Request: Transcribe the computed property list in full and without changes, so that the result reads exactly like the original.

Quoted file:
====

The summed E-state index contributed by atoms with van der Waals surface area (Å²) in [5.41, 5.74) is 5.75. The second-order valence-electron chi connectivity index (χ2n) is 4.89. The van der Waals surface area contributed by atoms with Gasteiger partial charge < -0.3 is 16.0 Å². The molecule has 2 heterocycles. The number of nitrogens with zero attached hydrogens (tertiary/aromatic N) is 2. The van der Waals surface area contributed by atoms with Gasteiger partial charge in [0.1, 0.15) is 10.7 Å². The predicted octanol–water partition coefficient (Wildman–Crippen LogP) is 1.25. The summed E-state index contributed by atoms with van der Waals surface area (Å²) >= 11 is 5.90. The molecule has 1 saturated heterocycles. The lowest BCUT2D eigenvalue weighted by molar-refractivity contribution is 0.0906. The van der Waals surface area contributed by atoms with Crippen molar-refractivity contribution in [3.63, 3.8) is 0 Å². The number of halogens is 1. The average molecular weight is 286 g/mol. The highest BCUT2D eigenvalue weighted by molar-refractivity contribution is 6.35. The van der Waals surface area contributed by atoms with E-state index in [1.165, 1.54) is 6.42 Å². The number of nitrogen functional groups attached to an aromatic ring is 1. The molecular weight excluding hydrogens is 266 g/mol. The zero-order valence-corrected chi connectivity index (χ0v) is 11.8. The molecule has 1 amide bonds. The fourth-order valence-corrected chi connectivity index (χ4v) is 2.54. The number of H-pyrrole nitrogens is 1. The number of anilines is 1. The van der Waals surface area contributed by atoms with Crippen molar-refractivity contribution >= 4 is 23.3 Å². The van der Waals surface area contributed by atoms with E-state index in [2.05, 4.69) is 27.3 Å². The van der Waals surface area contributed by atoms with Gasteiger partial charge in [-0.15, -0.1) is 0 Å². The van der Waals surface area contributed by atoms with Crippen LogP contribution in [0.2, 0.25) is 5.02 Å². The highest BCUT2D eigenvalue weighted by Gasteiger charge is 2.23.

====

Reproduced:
The summed E-state index contributed by atoms with van der Waals surface area (Å²) in [5.41, 5.74) is 5.75. The second-order valence-electron chi connectivity index (χ2n) is 4.89. The van der Waals surface area contributed by atoms with Gasteiger partial charge < -0.3 is 16.0 Å². The molecule has 2 heterocycles. The number of nitrogens with zero attached hydrogens (tertiary/aromatic N) is 2. The van der Waals surface area contributed by atoms with Gasteiger partial charge in [0.1, 0.15) is 10.7 Å². The predicted octanol–water partition coefficient (Wildman–Crippen LogP) is 1.25. The summed E-state index contributed by atoms with van der Waals surface area (Å²) >= 11 is 5.90. The molecule has 1 saturated heterocycles. The lowest BCUT2D eigenvalue weighted by molar-refractivity contribution is 0.0906. The van der Waals surface area contributed by atoms with Crippen molar-refractivity contribution in [3.63, 3.8) is 0 Å². The number of halogens is 1. The average molecular weight is 286 g/mol. The highest BCUT2D eigenvalue weighted by molar-refractivity contribution is 6.35. The van der Waals surface area contributed by atoms with E-state index in [1.165, 1.54) is 6.42 Å². The number of nitrogen functional groups attached to an aromatic ring is 1. The molecular weight excluding hydrogens is 266 g/mol. The zero-order valence-corrected chi connectivity index (χ0v) is 11.8. The molecule has 1 amide bonds. The fourth-order valence-corrected chi connectivity index (χ4v) is 2.54. The number of H-pyrrole nitrogens is 1. The number of anilines is 1. The van der Waals surface area contributed by atoms with Crippen molar-refractivity contribution >= 4 is 23.3 Å². The van der Waals surface area contributed by atoms with E-state index in [2.05, 4.69) is 27.3 Å². The van der Waals surface area contributed by atoms with Gasteiger partial charge in [-0.15, -0.1) is 0 Å². The van der Waals surface area contributed by atoms with Crippen LogP contribution in [0.2, 0.25) is 5.02 Å². The highest BCUT2D eigenvalue weighted by Gasteiger charge is 2.23.